In a world where ‘self-preservation’ is often regarded as ‘the first law of life,’ solidarity is a form of action in which mutual aid serves as the means for realizing individual interests. Solidarity is the practice of pursuing individual ends by realizing mutual and common ends. The process by which solidarity emerges is what, echoing the seventeenth-century Digger Gerrard Winstanley, I call “common preservation.”
Common preservation is the process by which people shift from strategies based on greed and self-aggrandizement to strategies that pursue self-interest by promoting common interests. Solidarity and common preservation are likely to emerge where people discover that they are powerless to realize their ends by themselves, but that they may be able to do so by cooperation with others. New common preservations and solidarities generally develop when people are presented a common threat or problem that can’t be solved by individuals and limited groups. They experience the necessity to build new solidarities that cross national and other boundaries.
This doesn’t happen automatically, but through an active process of constructing links among people and groups who have been isolated, divided, and even antagonistic.
Such movements have repeatedly transcended national borders and established transnational cooperation, loyalty, and solidarity. But they have not yet transmuted the nations and the nation-state system that prevent global human cooperation to address global problems like climate change, nuclear holocaust, and injustice. How can nation-states be not only penetrated by global forces, but also have their most destructive aspects metamorphosed by them? Consider today’s most urgent and devastating threat: climate change.
The nation-state system has helped cause and perpetuate climate destruction. National sovereignty gives states the authority to determine what can or cannot be emitted into the atmosphere in their territories; it is states that authorize the emission of climate-destroying greenhouse gas emissions.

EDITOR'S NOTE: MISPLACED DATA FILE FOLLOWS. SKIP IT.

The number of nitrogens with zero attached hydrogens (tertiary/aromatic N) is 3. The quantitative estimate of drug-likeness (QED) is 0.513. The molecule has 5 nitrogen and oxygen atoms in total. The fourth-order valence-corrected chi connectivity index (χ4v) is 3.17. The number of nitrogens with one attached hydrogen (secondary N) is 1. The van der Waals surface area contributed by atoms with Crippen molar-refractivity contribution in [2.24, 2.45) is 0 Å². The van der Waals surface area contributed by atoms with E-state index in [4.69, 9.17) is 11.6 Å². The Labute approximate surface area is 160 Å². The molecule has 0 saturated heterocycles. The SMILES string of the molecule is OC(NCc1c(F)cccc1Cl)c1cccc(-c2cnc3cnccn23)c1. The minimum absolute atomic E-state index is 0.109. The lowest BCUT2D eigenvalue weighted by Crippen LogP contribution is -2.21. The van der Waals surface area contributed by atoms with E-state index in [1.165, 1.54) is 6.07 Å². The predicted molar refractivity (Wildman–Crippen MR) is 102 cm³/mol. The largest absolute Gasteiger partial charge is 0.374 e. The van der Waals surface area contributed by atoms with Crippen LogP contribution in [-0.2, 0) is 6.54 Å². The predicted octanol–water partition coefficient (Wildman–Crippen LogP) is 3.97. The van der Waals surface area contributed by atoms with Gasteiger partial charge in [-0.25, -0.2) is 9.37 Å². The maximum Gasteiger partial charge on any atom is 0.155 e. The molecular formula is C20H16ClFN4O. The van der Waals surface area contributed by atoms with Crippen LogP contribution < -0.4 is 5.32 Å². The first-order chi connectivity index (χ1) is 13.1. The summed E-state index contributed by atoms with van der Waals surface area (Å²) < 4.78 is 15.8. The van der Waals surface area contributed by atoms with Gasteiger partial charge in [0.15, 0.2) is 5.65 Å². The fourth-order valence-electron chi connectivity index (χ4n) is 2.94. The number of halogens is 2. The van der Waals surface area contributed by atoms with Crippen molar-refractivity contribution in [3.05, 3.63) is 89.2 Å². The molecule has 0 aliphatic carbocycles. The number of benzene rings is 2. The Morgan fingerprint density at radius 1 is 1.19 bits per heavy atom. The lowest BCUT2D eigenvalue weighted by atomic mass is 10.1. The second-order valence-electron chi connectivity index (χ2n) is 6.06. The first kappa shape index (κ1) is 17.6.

The sovereignty of nations ensures that common human interests are trumped by the authority of states – allowing governments to destroy the global atmospheric commons without restraint from higher authority or their people. The system of sovereign nation-states generates a competition in which each state must encourage the exploitation of nature’s resources or face loss of power and wealth within the competitive world order.
The direct and indirect dependence of states and their officials on dominant economic actors – notably, industries that produce and use fossil fuels – often makes governments subordinate to those with an interest in perpetuating climate destruction.
To overcome these limitations, the climate movement needs to become what I have called a global nonviolent constitutional insurgency.
Excerpted: ‘Time for a Climate Insurgency?’Jeremy Brecher, "Time for an insurgency," The News. 2021-12-22.
Keywords: Environmental sciences , Climate change , Global warming , Climate movement , Atmosphere , Greenhouse , Nature